At the heart of Foreign Correspondents are the mysterious (Arnold) Noid (Harbel) (on cello and jing-hu), Matija Schellander (contrabass, Victorian Synthesizer) and Ryu Hankil, who is billed as "performer (typewriter)." The first of this double disc, "Tokyo Office," is the trio's performance at the Ftarri shop in (duh) Tokyo. The results are a mix of staggered drum rolls (triggered by Hankil's typewriter), tender muted plucks, contemplative "silence,' metallic clinking and often bombastic maelstroms of grinding bows and screeching high frequencies. It is a rhythmic, textural time bomb.
Disc two is a sonic avalanche of performers, environments and conversations the original threesome encountered while travelling and performing throughout Europe and Asia. Horns, laptops, toys, synthesizers, contrabass, more synthesizers and electronics mix with subway doors, "acoustic traffic light," café ambiance, "machine drones in the staircase of the (Hong Kong) CIA building," jing-hu players in a Beijing park, and so on.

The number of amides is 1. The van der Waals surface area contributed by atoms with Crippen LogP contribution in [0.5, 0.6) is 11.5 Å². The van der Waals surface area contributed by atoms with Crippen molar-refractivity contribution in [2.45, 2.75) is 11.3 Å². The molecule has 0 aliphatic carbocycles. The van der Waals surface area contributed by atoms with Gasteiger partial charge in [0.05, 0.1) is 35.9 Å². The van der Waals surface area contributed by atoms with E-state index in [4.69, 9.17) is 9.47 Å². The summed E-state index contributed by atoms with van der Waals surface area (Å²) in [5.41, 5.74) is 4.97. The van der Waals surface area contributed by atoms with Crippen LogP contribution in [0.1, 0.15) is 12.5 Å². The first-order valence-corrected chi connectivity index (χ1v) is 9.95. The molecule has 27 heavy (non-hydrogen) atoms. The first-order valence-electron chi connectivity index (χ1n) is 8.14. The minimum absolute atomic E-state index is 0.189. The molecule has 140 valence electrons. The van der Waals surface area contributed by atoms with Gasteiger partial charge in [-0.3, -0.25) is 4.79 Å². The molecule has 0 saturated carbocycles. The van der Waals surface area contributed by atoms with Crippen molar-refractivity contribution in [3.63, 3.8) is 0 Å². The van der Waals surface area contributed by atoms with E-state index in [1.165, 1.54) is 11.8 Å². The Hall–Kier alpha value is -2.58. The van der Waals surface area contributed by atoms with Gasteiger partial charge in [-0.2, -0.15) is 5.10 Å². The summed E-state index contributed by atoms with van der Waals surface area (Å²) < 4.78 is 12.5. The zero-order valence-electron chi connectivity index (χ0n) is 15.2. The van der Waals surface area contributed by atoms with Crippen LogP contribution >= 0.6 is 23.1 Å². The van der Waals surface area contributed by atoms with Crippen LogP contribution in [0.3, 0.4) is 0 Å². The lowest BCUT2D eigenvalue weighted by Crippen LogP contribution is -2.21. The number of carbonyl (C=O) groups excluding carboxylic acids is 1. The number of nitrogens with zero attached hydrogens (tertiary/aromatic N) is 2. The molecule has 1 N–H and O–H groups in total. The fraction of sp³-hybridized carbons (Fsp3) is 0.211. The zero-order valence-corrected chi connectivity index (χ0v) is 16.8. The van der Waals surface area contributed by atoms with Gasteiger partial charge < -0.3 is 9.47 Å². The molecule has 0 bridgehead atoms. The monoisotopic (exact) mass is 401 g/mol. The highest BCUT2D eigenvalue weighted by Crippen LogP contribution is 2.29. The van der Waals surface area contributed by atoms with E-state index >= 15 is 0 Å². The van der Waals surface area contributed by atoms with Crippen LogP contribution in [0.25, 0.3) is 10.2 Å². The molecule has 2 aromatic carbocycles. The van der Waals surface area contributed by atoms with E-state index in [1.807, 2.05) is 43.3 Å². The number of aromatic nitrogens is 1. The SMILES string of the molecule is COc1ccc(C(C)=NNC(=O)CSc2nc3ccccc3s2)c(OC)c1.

Apart from an explosive parade on "Pachinko Hall near Chidoribashi station," the first ten (of twenty five) tracks offer peaceful reflection of tapping on various surfaces, ample pauses, shuffling, feint sine-waves, creaking of bass and cello bodies, music box, moaning Daxophone, tweeting bird etc. For "Morso | Naha | Oct. 19th 2013" Noid, Schellander and Takeshi Ishihara relatively blast with heavy bows on the low end, percussive smacks and the mysterious Victorian Synthesizer. The next three performances took place as part of the renowned Seoul Dotolim series, but retain the same unconventional playfulness of the rest of this album (i.e. "playing air horns" while walking away from the venue, show and tell with participants in the Victorian Synthesizer Orchestra). The finale, "Zaija | Peking | Nov 3rd. 2013," slinks in a cloak of gentle modular synth feedback (courtesy of Quing Li and Weisi Li) rumbling bass strings, nervous blips and a distorted, animated radio announcer. It is a fitting closer to the rollercoaster of the last hour and ten minutes.
"Wheeled Suitcases on a Paved Street," "Fuel Tank Filled with Sound Art," "MP3 Players of the Audience Playing Random Music" do not seem inviting or doable as part of the larger concept, but despite the disparate elements, the pieces as a whole interpret as organic, like a family photo album; the household members are the same, but you have Schellander in his Halloween costume, at the beach, at Christmas — you get it.
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